ROBERT FRANDEN: And you no longer do screenplays, as I—

JAMES SALTER: I haven't done it for a long time—

ROBERT FRANDEN: By choice, as I—

JAMES SALTER: By choice. Well, I couldn't be hired now anyway, but that has nothing to do with it. I wouldn't be if I could be. But often you'll find, I think, that movie writers become demoralized over time. Cynical. And in part, I think it's due to what I've just said. And another part, of course, is due to what they're paid. There's a disconnect between them and other writers, except for the very top bestsellers. Most writers work for relatively little. It's not a thing you go into to make money. But there's a big disconnect—a screenwriter can do very, very well. And we're living in an age of tremendous disconnect anyway.

ROBERT FRANDEN: Let's get back to how you write, you mentioned how you outline. I looked at the makeup board, if you will, for Life is Meals, a large cardboard [piece] with stickies and colored dots and what have you, and it was amazingly well-organized.

JAMES SALTER: Well, remember, that was a particular—

ROBERT FRANDEN: I do understand that, but I wondered if I could extrapolate from you that you are a fairly organized person when it comes to putting your work together.

JAMES SALTER: In my wife's view, I am very organized. In my own, I would say there are some gaps.

ROBERT FRANDEN: In the process, then, you know, you get organized and you start writing, and the question always that arises, what is the pivotal structure? Is it the sentence, the paragraph, you know, the chapter, what have you? How do you view that?

JAMES SALTER: Well, I try and finish chapters. You'd be a fool to be excited by a sentence, and a paragraph is really not that much better, although sometimes you feel a certain sense of warmth, having written a paragraph that seems to be close to what you had hoped.

ROBERT FRANDEN: Well, don't you also, I mean I sometimes feel when I read your work—and somebody else who you admire, and that is Nabokov. Speak, Memory, for instance, which is a book in addition to Light Years that I give as gifts because I can delight in a sentence in both your work and his. And I know you wrote one time that the sentence has to be in the service of the greater product, something like that. But is it not okay to delight in that sentence? And say, "Boy, that is good!"

JAMES SALTER: I think that's a little like looking in the mirror as you pass the entrance hall. Don't waste your time.

ROBERT FRANDEN: [laughs] No, but I mean for the reader, is it not okay?

JAMES SALTER: Well, for the reader, it's okay. But remember that sentence is in the service of something larger. And so I don't count that as being a particular strength or virtue. I think it's the opposite. I had a tendency—I'm trying to work past it—I had a tendency to try and write such sentences. But I no longer want to do that. I'd rather—

ROBERT FRANDEN: Is that a retreat from lyricism or something?

JAMES SALTER: Well, I think that's very apt. Yes, I'd like to back off from that.

ROBERT FRANDEN: So, in looking back, do you consider Light Years too lyrical?

JAMES SALTER: Well, it's very lyrical. And it was damned for that when it came out. In fact, it was killed at birth for that very reason. It was said that the lyricism was unearned. I mean, you know, you really shouldn't ask me that question. But on the other hand, I've reread parts of it not long ago because Richard Ford wrote a recent introduction—not here, it's in Penguin Classics in England, and I read his introduction a couple of times, really a terrific piece of work. And then I read parts of the book and said to myself, "Yes, it's lyrical, but I love to read this." I don't know, it's too early for me to decide. I leave that up to the reader. I think it's been forgiven, in a certain sense, by people who have some critical judgement. "Forgiven" is not the right word. I think its lyricism has been accepted and understood in the context of the book. It won the Fadiman Prize about three or four years ago, which is a prize given for novels 15 years old or more that deserve a renewed attention. And Penguin Classics, which rarely, only in a couple of cases, publishes the works of living writers, took it as one of theirs just a month ago or two months ago. So, I'd say that's been a very contentious... A point that has been criticized and unaccepted by certain readers. On the other hand, I know there are a number who feel that that's the glory of the book.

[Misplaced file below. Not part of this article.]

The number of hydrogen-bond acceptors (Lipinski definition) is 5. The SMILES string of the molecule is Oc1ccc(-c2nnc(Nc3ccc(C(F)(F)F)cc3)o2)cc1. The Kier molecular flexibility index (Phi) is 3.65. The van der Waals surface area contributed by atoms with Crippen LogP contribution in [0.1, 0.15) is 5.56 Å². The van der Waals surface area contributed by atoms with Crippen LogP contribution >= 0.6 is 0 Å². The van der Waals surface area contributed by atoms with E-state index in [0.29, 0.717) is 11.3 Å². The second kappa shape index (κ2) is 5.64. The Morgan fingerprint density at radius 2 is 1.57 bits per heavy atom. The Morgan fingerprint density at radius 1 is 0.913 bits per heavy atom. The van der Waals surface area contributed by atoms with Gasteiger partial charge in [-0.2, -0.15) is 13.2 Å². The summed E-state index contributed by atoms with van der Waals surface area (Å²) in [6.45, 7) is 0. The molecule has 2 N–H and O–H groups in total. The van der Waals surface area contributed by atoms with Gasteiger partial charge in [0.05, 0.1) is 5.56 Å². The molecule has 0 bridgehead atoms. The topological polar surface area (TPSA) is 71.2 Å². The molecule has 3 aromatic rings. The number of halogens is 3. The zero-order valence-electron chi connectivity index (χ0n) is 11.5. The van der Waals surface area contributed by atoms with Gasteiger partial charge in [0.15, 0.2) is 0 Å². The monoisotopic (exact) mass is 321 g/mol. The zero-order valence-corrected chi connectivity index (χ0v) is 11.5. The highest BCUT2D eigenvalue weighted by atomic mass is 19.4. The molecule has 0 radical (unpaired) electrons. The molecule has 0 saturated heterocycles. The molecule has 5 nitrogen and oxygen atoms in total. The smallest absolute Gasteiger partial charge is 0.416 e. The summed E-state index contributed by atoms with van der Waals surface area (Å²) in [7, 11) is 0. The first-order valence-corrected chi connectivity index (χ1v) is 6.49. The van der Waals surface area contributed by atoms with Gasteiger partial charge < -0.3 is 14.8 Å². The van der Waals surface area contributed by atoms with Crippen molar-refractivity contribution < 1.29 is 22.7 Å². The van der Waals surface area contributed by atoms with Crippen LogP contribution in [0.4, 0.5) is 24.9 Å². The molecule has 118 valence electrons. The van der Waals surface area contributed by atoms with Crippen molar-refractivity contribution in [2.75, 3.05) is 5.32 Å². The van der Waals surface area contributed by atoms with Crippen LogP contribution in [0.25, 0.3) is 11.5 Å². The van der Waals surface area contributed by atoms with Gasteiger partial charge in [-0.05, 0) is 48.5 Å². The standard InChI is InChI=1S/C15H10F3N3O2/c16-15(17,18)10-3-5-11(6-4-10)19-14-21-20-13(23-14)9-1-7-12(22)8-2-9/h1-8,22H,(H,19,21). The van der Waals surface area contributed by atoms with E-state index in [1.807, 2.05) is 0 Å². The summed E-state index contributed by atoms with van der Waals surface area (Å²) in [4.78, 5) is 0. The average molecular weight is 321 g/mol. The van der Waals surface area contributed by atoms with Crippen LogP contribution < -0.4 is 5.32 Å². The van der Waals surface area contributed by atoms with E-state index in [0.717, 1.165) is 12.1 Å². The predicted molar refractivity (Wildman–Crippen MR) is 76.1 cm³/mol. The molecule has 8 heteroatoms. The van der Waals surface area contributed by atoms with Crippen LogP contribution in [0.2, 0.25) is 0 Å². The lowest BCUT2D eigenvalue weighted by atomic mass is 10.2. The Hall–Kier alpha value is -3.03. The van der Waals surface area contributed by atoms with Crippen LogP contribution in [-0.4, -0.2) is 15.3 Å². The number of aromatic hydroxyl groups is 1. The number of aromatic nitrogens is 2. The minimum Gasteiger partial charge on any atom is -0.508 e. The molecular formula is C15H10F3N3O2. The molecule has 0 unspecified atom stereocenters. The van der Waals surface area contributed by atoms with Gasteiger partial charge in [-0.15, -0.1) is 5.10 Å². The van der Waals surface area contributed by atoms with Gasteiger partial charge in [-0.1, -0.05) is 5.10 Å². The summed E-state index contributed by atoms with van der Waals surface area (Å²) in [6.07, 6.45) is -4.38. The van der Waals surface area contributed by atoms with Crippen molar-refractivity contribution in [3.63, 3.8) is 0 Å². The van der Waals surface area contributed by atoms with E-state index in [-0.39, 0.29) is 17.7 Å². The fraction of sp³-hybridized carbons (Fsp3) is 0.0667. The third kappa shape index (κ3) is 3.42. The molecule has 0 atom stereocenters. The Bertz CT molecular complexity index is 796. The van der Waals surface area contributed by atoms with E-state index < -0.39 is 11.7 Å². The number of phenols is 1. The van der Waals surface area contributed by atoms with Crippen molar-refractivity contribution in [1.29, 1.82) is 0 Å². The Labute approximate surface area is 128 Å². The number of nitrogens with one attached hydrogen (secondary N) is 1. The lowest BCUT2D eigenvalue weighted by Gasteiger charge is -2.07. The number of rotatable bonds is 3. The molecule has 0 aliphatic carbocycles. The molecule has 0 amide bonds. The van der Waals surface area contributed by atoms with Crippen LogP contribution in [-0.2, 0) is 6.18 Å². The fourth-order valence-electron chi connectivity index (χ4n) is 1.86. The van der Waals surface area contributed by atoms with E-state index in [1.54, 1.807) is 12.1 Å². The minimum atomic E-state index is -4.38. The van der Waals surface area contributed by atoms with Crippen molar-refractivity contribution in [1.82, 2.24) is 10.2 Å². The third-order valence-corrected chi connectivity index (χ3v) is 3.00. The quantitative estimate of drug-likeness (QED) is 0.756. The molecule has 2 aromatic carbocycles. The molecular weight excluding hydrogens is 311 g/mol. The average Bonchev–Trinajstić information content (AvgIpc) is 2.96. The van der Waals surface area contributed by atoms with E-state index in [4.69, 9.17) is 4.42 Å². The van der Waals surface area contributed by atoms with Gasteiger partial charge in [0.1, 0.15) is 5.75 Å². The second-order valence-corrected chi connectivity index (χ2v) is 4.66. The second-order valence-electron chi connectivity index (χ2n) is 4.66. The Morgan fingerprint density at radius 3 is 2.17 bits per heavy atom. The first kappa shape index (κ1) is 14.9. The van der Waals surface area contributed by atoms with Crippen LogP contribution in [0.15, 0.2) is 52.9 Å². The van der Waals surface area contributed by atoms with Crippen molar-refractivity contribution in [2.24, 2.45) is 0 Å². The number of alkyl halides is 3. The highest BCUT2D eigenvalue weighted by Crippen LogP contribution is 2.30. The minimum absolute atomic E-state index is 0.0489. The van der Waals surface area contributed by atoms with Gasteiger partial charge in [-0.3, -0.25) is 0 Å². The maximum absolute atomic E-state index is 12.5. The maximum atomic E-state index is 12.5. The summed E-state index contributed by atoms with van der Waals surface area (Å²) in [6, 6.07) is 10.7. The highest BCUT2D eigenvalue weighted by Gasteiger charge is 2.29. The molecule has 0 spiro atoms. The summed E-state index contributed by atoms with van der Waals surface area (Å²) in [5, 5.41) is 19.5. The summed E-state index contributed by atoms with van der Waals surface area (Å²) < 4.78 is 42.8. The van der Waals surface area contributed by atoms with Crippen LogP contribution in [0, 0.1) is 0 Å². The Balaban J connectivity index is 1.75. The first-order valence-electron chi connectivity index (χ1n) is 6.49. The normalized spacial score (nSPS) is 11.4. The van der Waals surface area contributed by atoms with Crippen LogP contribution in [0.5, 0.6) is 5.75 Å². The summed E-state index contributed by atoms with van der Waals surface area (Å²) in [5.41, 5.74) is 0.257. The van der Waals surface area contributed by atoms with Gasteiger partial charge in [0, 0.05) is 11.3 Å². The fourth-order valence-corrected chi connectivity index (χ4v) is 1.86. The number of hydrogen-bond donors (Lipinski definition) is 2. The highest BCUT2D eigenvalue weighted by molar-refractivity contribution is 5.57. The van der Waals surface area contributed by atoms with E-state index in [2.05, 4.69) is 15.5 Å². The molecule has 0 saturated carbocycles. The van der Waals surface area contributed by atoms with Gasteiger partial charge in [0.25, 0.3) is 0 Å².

ROBERT FRANDEN: Well, that leads then to another question that I wanted to ask you. How does one handle criticism? Like you indicated, there were a couple of writers, I know, when Light Years first came out, that did not review it well. And then also the concomitance of that perhaps might be the rejection, when you get rejected. How do you handle those? How does that affect James Salter?

JAMES SALTER: Well, just the way you would feelgetting your nose bloodied in court. I mean, it's certainly not pleasant. And you say, "Does this mean that I'm no good really?" or "Is it just one of those things that happens?"

ROBERT FRANDEN: The reason I ask that—

JAMES SALTER: The writer is as human as anybody else. And probably a little more sensitive because he or she has spent so long preparing this and hoping that it's going to be good. And then to have somebody slap you in the face is, you know, not pleasant.

ROBERT FRANDEN: Well, I had something else I was curious about. After, you know, the product is completed and what have you, and you now have put the final period there, how involved do you become in the stylization of what you're doing: the print, the size of the book—

JAMES SALTER: You're speaking of the book itself.

ROBERT FRANDEN: Yeah, the dust jacket. I mean, how—

JAMES SALTER: Well, it depends on your editor, your relationship with the editor, your importance as a writer, and a number of other things. I've had a variety of experiences, depending on the book and the publisher. Sometimes if the publisher is particularly cordial and likes you, Jack Shoemaker, for instance, who ran North Point Press for about 10 years, it was probably the most eminent of the small, independent houses. Apart from New Directions. And Jack would say, "What do you think? How should we do this?" or "What should be on the jacket?" You don't do the design of the book, of course. It would be a rare writer who had the know-how to say, "This is how many pieces of lead should be between the lines—"